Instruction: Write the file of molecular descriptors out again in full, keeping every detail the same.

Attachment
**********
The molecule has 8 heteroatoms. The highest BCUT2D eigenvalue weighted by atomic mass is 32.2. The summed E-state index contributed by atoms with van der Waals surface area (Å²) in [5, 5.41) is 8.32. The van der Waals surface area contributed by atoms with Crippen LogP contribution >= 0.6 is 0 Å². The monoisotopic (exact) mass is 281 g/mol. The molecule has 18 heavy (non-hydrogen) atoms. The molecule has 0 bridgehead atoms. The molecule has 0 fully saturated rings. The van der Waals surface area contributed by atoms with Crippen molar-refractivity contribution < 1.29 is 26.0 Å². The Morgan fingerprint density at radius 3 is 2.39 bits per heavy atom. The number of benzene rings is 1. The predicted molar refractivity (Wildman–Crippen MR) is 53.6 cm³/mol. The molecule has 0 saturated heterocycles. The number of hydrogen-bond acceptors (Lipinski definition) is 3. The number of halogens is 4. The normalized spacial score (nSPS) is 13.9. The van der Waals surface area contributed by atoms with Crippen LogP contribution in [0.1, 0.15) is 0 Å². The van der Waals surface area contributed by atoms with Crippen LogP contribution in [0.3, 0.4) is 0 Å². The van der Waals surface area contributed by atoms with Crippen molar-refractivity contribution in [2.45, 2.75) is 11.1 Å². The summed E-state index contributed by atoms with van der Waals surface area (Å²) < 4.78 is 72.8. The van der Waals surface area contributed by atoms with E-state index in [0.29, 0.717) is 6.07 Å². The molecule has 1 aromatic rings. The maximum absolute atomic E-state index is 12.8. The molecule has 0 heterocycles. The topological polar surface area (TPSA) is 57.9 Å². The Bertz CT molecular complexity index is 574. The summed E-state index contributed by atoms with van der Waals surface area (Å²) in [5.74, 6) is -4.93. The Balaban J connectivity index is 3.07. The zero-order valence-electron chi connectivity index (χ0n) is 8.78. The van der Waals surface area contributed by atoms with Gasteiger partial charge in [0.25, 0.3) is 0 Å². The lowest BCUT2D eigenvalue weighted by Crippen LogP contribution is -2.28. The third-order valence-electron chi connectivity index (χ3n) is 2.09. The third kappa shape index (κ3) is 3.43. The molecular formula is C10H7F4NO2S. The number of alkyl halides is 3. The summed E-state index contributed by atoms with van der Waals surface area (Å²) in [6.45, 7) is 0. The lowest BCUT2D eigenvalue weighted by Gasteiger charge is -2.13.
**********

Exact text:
The molecule has 8 heteroatoms. The highest BCUT2D eigenvalue weighted by atomic mass is 32.2. The summed E-state index contributed by atoms with van der Waals surface area (Å²) in [5, 5.41) is 8.32. The van der Waals surface area contributed by atoms with Crippen LogP contribution >= 0.6 is 0 Å². The monoisotopic (exact) mass is 281 g/mol. The molecule has 18 heavy (non-hydrogen) atoms. The molecule has 0 bridgehead atoms. The molecule has 0 fully saturated rings. The van der Waals surface area contributed by atoms with Crippen molar-refractivity contribution < 1.29 is 26.0 Å². The Morgan fingerprint density at radius 3 is 2.39 bits per heavy atom. The number of benzene rings is 1. The predicted molar refractivity (Wildman–Crippen MR) is 53.6 cm³/mol. The molecule has 0 saturated heterocycles. The number of hydrogen-bond acceptors (Lipinski definition) is 3. The number of halogens is 4. The normalized spacial score (nSPS) is 13.9. The van der Waals surface area contributed by atoms with Crippen LogP contribution in [0.1, 0.15) is 0 Å². The van der Waals surface area contributed by atoms with Crippen LogP contribution in [0.3, 0.4) is 0 Å². The van der Waals surface area contributed by atoms with Crippen molar-refractivity contribution in [2.45, 2.75) is 11.1 Å². The summed E-state index contributed by atoms with van der Waals surface area (Å²) < 4.78 is 72.8. The van der Waals surface area contributed by atoms with E-state index in [0.29, 0.717) is 6.07 Å². The molecule has 1 aromatic rings. The maximum absolute atomic E-state index is 12.8. The molecule has 0 heterocycles. The topological polar surface area (TPSA) is 57.9 Å². The Bertz CT molecular complexity index is 574. The summed E-state index contributed by atoms with van der Waals surface area (Å²) in [5.74, 6) is -4.93. The Balaban J connectivity index is 3.07. The zero-order valence-electron chi connectivity index (χ0n) is 8.78. The van der Waals surface area contributed by atoms with Gasteiger partial charge in [0.25, 0.3) is 0 Å². The lowest BCUT2D eigenvalue weighted by Crippen LogP contribution is -2.28. The third-order valence-electron chi connectivity index (χ3n) is 2.09. The third kappa shape index (κ3) is 3.43. The molecular formula is C10H7F4NO2S. The number of alkyl halides is 3. The summed E-state index contributed by atoms with van der Waals surface area (Å²) in [6.45, 7) is 0. The lowest BCUT2D eigenvalue weighted by Gasteiger charge is -2.13.